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Health economics economic assessments of interventions to promote smoking cessation


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Title: Health economics economic assessments of interventions to promote smoking cessation


Health economicseconomic assessments of
interventions to promote smoking cessation
Heath Economics section
Chair Hana Ross Managing Director Research, American Cancer Society, USA
Frank Chaloupka Distinguished Professor Dept. of Economics University of Illinois, USA
Christine Godfrey Professor of Health Economics University of York, UK
Ken Warner Distinguished Professor University of Michigan, USA
Trevor Woollery Economist Centers for Disease Control and Prevention, USA
Ayda Yurekli Senior Economic Advisor World Health Organization, Tobacco Free Initiative, Switzerland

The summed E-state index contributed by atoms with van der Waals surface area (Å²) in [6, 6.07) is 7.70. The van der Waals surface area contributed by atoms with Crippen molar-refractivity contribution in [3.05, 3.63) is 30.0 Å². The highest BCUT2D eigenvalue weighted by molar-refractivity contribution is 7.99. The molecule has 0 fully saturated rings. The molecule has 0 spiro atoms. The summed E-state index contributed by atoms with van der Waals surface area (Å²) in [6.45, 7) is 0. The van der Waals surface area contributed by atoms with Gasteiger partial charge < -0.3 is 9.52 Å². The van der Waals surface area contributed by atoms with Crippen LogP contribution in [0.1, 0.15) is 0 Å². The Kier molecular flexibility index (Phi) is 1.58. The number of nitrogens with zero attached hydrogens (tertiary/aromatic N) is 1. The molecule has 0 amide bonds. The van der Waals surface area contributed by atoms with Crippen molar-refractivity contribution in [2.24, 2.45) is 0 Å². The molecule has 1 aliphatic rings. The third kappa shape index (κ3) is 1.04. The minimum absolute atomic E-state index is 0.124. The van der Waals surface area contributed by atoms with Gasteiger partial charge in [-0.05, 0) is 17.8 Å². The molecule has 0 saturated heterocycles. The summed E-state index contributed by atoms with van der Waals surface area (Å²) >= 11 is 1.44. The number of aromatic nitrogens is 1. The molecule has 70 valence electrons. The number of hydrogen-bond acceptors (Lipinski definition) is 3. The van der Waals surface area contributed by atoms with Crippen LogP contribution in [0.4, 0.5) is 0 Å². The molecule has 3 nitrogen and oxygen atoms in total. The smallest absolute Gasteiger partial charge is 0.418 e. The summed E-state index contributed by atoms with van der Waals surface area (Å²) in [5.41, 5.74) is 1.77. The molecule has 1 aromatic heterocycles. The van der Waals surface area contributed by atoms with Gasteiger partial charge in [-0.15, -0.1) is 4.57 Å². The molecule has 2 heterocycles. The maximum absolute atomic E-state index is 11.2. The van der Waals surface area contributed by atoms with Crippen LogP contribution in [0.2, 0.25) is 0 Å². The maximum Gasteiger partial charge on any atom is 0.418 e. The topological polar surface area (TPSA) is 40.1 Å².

• To provide information on economic assessments of
    interventions to promote smoking cessation.

Evidence Base
  • Based on evidence presented largely in the other
  • Strength of evidence statements therefore not

Key Findings
  • Impacts of Cessation
  • Smoking cessation reduces individual smokers
    risk of morbidity and mortality in the short and
    long terms
  • Smoking cessation is important for long-term
    improvements in workplace productivity, health
    care costs, and the public health

Jha P, Ramasundarahettige C, Landsman V, Rostron
B, Thun M, Anderson RN, McAfee T, Peto R.
21st-Century hazards of smoking and benefits of
cessation in the United States. N Engl J Med
2013368341-350. Méndez D, Alshanqeety O, Warner